My primary issue is getting false positives for vulnerabilities based on KB4592440, KB4592449, on a Windows 10 20H2 with the latest patching (KB4592438). This is based on the community feed as of yesterday’s feed (2020-12-15). However, looking into this more deeply, I uncovered two separate issues:
- All VTs that are checking for the file version of comctl32.dll are checking for the wrong version (6.* instead of 5.*). As such, these VTs will never report accurately.
grep -il ‘comctl32.dll’ /var/lib/openvas/plugins/2020/microsoft/* # total 8
- The latest VTs that check for comctl32.dll have deviated from past VTs, and are using the function ‘version_is_less’ instead of ‘version_in_range’. This:
a) drops the check for different Windows 10 versions which impacts accuracy between versions and
b) combined with the above incorrect version checking will always report as false positive (as of today’s date).
The 6.* versions are SxS only, and it’s the 5.* versions that are placed within system32. This link is the only reference I could find regarding this differences in versions:
I have validated this against 20+ Windows 10 20H2 systems, all of which only contain the 5.* file version, while a 6.* resides within the WinSxS directory.
So checking against the 6.* file version would always be inaccurate against any comctl32.dll within system32.
Deviation using version_is_less:
The VTs for KB4592440 and KB4592449, compared to other nasl files, use ‘version_is_less’ as opposed to ‘version_in_range’. As the third value in the file version reflects the Windows 10 build number, using version_in_less will not be accurate across different builds (and also explains why only those two VTs are showing as false positives against my computers, as the others are outside the version range).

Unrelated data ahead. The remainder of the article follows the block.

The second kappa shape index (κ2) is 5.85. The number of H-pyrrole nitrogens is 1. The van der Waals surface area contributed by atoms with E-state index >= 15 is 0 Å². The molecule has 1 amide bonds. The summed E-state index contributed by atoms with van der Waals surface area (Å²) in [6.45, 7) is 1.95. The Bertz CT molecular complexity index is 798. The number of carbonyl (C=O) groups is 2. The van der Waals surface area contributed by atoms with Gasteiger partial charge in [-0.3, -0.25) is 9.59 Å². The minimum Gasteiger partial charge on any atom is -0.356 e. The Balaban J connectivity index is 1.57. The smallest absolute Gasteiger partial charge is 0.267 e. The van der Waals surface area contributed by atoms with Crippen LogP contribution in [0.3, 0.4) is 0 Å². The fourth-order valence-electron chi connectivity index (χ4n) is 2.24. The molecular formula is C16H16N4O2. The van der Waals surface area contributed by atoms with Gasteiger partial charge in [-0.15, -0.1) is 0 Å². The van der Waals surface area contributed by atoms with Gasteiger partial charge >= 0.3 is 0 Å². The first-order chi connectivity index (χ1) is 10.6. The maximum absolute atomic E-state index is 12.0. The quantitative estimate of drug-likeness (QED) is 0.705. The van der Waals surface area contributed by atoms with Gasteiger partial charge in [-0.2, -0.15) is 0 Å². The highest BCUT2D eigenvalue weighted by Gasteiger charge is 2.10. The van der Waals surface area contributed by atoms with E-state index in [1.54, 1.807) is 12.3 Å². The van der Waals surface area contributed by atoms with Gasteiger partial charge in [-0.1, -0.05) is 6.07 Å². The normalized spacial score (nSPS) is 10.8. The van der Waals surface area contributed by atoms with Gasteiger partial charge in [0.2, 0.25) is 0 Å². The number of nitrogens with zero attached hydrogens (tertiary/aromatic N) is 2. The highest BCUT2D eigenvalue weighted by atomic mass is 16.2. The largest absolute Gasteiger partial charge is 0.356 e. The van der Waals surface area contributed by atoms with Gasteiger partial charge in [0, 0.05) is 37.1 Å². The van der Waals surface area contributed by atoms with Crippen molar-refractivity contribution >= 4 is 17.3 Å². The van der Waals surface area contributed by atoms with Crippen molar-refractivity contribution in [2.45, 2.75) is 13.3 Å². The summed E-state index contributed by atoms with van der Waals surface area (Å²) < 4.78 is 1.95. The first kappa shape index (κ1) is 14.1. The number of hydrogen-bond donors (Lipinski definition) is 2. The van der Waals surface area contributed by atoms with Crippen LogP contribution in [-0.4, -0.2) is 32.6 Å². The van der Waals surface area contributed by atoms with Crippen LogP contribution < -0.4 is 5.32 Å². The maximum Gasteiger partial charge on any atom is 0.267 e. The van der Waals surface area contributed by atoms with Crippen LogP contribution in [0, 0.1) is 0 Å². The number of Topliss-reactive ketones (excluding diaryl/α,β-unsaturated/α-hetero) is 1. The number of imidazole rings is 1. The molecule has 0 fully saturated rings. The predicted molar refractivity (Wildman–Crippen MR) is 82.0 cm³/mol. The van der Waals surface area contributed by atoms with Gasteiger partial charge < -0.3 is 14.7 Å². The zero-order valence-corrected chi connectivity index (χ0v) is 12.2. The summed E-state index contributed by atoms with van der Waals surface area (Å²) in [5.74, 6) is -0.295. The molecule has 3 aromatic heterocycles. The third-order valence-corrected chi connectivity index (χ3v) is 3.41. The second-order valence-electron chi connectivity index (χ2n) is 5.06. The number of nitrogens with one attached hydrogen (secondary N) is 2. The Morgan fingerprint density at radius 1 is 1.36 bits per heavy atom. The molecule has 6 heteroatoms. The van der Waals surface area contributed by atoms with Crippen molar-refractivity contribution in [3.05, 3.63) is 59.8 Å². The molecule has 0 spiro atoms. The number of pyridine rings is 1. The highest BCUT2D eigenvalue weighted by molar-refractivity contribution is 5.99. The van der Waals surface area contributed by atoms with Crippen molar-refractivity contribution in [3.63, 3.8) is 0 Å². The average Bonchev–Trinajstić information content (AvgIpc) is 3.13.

Examples that contain version_in_range: gb_ms_kb4549949.nasl, gb_ms_kb4551853.nasl, gb_ms_kb4565349.nasl, and others.
There is one file that appears to be comparing the product version (10.0.18362.0) instead of the file version: gb_ms_kb4586786.nasl.
I can’t tell which version (file version versus product version) the function ‘fetch_file_version’ is supposed to be getting as it appears to read the structure of the file to determine the version. I would generally assume the functions checks the file version, and that this particular nasl is mistakenly checking for the wrong version type?
All of the nasl files comparing comctl32.dll should be changed to reflect the 5.* file versions. VTs for KB4592440 and KB4592449 should be changed to using ‘version_in_range’.
I don’t see any other VTs that are checking for the 20H2 version of the December Microsoft monthly patch (KB4592438)- perhaps that’s not released yet on the community feed? But if so, why are the 1903/1909 tests available?
It also seems like the actual file being checked varies- I counted 31 different DLLs when checking the gb_ms_kb*.nasl files, including user32.dll, data.dll, others. I haven’t looked too closely at this, so perhaps I’m misunderstanding some logic.
Finally, for my own curiosity, what is the reasoning behind the version of a file being checked to validate the system? Hotfixes can be checked using wmi, which I believe has been around since Windows XP. To me, this seems less prone to error than checking indirectly via file version (such as the above instance of using fetch_file_version losing the build.)
I can appreciate that doing a WMI check for Windows 10 version (first connecting via WMI, calling the query, etc.) is more complicated than checking a file, but I’m wondering if there’s some other consideration I’m unaware of.
There appears to be a method for getting hotfixes (“wmi_os_hotfix”), and the actual WMI query works appropriately- but that function doesn’t seem used within any of the nasl files.